WORTHINGTON — After the prosecution rested its case Tuesday, the defense attorneys for Christopher Kruse were able to call a handful of witnesses before also resting.

The bulk of the day's testimony came from Matthew Noedel, a privately contracted forensic scientist hired by the defense in July 2019 to offer a second opinion on firearm and crime scene analysis.

Noedel explained that he requested that crime scene evidence be sent to his lab in Washington State, but was told he would have to come to the law enforcement center personally to view the relevant exhibits. Since the microscope he uses to evaluate firearms and ammunition can't travel, Noedel made silicon castings of the evidence shotgun shells found at the scene of the crime.

After comparing the castings from the evidence shells against those from Lisa Kinsella's four test fires, Noedel reached the conclusion of "inconclusive" — meaning the Remington 870 recovered from Kruse's shop may have fired the evidence shells, but it may not have.

Noedel also noted some areas of Kinsella's report where he believed she made mistakes. For example, Kinsella wrote that the firing pin impressions on the evidence shells didn't match those from the test fires. She came to her conclusion based on other factors that agreed, but Noedel said that firing pin impressions are the principal consideration in determining a conclusion.

He also pointed out that because the extractor of a Remington 870 is always at the three o'clock position on the firearm, extractor marks must be compared at that same orientation. However, in order to line up extractors marks on the evidence shells with the test fired shells, Kinsella rotated one of them to the ten o'clock position.

Noedel additionally commented on the BCA crime scene team's findings. By the time two peoples' mass compresses the mattress, he said, the trajectory of the missed first shot may have missed both people in the bed.

In cross-examination, the prosecution noted that Noedel looked at a slew of investigative reports and other evidence from the case prior to doing his own examination. By Noedel's own admission, it is standard practice to know as little about a case as possible, so as to avoid inherent bias.

The state's questioning also revealed that Noedel's conclusion was not verified by anyone, nor was a technical review completed on his report.

Noedel confirmed that an examination on the physical evidence itself, rather than a casting, would have been preferable, conceding that he made a mistake in casting and let in air bubbles in the area over the firing pin impression.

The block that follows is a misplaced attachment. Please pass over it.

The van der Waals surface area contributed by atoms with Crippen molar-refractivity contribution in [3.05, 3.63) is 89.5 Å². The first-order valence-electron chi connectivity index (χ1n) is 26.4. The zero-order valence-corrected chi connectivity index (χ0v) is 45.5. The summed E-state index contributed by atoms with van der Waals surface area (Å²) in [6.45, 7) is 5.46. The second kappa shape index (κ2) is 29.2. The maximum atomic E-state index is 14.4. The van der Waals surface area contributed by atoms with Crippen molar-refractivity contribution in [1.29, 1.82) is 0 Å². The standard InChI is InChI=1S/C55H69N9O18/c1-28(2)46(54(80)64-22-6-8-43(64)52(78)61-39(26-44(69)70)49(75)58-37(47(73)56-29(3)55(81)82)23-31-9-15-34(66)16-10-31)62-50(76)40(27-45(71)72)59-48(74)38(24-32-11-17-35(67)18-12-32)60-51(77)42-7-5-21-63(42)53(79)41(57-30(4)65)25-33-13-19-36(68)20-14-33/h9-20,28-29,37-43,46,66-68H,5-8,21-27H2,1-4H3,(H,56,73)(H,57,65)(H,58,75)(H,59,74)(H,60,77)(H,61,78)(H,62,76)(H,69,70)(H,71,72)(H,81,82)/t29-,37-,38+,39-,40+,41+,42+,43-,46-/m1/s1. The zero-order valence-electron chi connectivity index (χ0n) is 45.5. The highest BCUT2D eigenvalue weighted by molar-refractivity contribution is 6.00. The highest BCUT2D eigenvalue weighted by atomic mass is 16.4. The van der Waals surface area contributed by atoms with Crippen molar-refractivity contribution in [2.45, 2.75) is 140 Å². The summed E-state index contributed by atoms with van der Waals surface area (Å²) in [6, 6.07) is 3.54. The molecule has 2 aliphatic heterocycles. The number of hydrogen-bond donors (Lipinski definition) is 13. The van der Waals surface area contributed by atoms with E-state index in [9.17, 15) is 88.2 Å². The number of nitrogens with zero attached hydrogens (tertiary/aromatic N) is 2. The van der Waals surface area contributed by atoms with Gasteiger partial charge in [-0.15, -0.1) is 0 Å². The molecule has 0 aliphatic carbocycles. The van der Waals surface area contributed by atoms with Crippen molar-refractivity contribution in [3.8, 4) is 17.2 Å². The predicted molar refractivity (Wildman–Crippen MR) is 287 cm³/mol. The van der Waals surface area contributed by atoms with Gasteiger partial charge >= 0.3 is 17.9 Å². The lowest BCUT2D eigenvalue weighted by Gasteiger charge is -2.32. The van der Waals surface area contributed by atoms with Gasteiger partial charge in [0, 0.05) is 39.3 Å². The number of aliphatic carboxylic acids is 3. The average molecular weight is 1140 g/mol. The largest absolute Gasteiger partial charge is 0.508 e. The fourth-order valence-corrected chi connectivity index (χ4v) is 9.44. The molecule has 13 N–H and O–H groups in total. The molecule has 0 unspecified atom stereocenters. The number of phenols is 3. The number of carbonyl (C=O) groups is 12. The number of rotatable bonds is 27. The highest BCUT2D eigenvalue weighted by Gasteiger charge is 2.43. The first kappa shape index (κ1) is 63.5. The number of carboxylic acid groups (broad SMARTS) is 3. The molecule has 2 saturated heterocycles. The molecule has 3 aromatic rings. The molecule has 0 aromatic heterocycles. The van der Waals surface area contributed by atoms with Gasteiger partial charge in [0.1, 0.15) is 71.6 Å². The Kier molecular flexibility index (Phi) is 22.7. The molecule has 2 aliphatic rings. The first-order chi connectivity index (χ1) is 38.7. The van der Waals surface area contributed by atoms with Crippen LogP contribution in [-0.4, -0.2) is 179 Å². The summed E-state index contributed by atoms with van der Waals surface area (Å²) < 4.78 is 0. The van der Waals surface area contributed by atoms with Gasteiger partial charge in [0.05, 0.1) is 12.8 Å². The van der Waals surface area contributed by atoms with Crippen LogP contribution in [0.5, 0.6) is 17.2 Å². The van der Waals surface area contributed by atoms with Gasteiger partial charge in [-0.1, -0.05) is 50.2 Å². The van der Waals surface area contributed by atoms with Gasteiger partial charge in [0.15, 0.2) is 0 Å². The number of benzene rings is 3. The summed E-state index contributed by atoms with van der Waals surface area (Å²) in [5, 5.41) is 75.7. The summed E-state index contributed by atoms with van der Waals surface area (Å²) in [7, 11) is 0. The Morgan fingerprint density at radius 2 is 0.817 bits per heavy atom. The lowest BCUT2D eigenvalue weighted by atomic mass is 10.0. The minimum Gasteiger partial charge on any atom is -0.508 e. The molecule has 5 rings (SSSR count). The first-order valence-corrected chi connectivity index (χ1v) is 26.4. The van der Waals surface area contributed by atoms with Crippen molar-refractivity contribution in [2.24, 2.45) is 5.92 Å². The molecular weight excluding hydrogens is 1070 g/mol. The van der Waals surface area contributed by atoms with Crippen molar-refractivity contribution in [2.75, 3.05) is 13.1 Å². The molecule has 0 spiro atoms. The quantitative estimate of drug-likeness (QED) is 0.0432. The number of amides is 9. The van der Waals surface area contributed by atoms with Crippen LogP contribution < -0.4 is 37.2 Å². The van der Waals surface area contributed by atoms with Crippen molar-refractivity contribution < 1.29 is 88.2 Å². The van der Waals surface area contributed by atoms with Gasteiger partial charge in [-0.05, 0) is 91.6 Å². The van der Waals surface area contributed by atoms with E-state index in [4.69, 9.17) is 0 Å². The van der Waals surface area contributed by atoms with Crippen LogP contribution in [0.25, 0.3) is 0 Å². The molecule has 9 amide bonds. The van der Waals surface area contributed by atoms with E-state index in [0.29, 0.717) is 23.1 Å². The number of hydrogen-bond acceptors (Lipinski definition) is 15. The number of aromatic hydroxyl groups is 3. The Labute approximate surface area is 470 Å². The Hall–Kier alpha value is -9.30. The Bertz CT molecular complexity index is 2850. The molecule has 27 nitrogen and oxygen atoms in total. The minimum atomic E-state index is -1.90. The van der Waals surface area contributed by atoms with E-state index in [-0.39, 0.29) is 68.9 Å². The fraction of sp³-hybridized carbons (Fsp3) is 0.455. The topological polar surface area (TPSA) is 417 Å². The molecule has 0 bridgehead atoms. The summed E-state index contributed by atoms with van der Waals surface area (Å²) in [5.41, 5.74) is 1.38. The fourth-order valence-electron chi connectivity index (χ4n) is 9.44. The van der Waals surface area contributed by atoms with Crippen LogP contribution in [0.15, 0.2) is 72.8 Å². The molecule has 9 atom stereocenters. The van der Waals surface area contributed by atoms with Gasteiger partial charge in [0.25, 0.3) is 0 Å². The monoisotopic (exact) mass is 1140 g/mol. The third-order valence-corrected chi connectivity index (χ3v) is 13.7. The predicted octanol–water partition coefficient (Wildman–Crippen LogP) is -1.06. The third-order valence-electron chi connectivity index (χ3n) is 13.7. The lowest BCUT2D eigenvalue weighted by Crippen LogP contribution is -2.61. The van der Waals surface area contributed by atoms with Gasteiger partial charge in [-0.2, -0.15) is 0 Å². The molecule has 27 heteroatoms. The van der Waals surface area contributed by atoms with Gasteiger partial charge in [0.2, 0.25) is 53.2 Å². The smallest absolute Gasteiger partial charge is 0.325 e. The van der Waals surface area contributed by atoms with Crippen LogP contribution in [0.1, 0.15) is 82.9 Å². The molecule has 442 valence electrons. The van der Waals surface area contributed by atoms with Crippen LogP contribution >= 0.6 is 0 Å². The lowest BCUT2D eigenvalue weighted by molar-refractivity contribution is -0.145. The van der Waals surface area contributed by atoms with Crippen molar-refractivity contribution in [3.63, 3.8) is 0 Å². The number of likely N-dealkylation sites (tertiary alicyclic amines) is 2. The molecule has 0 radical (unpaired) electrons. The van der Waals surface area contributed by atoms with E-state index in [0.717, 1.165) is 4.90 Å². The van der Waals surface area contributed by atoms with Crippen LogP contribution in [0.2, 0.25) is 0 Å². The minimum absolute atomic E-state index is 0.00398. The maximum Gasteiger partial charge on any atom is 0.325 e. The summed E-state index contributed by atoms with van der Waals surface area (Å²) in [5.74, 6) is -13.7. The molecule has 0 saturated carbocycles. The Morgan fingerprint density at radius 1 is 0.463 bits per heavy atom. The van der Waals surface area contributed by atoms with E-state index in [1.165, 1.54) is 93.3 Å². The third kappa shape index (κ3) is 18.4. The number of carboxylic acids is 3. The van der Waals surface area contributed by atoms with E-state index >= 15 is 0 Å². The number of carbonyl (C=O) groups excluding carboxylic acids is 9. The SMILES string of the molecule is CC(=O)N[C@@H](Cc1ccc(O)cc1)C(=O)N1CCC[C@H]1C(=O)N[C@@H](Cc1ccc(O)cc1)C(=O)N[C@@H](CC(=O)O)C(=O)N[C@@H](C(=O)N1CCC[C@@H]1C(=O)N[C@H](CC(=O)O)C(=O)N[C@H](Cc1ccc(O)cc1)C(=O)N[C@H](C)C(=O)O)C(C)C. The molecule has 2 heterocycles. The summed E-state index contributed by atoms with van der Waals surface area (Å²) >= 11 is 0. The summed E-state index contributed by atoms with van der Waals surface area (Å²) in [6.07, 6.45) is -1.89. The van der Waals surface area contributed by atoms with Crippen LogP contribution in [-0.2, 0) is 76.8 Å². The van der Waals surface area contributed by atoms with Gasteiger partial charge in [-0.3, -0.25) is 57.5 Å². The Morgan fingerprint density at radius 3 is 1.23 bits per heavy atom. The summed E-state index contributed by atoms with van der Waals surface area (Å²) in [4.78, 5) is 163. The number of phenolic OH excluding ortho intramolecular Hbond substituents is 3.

The defense also asked Pigman-Kruse's parents, Mary Jean and Terry Pigman, to testify.

Mary Jean Pigman said that when Kruse called to tell them about their daughter's death, he was emotional and difficult to understand on the phone. In the week following the murder, Kruse was "grieving, torn up, disturbed," she added.

She also testified that Kruse and Pigman-Kruse had a great relationship, and that Pigman-Kruse had been just as excited about buying a resort as her husband.

The prosecution wanted to know if Pigman would be surprised to hear that although Kruse said his wife was dead right after she was shot, the medical examiner had estimated that Pigman-Kruse was probably alive for three to five minutes before bleeding out. Pigman, a nurse who has worked in nursing homes, said no. She is familiar with the process of death and affirmed that "it was a fatal shot. Nothing was going to help.

"(Kruse) said he could see death in her eyes," Pigman added.

When Kruse's father-in-law took the stand, he explained that he has known Kruse for more than 20 years. He said that Kruse has a reputation in the community for being honest and dependable.

For its last witness, the defense re-called daughter Bailey Kruse to the witness stand. The attorneys asked her to recall details about her mother's funeral arrangements. Some of Pigman-Kruse's ashes were spread at Spider Lake in "the spot with the best sunsets and moons," Bailey said, and the rest are in a display case in Kruse's home. She added that her dad has kept all of her mom's personal belongings.

Christopher Kruse acknowledged to the court that he is aware of his constitutional right to testify on his own behalf and had chosen not to testify.

The prosecution and the defense will give their closing arguments Wednesday morning, after which the jury will deliberate before reaching a verdict.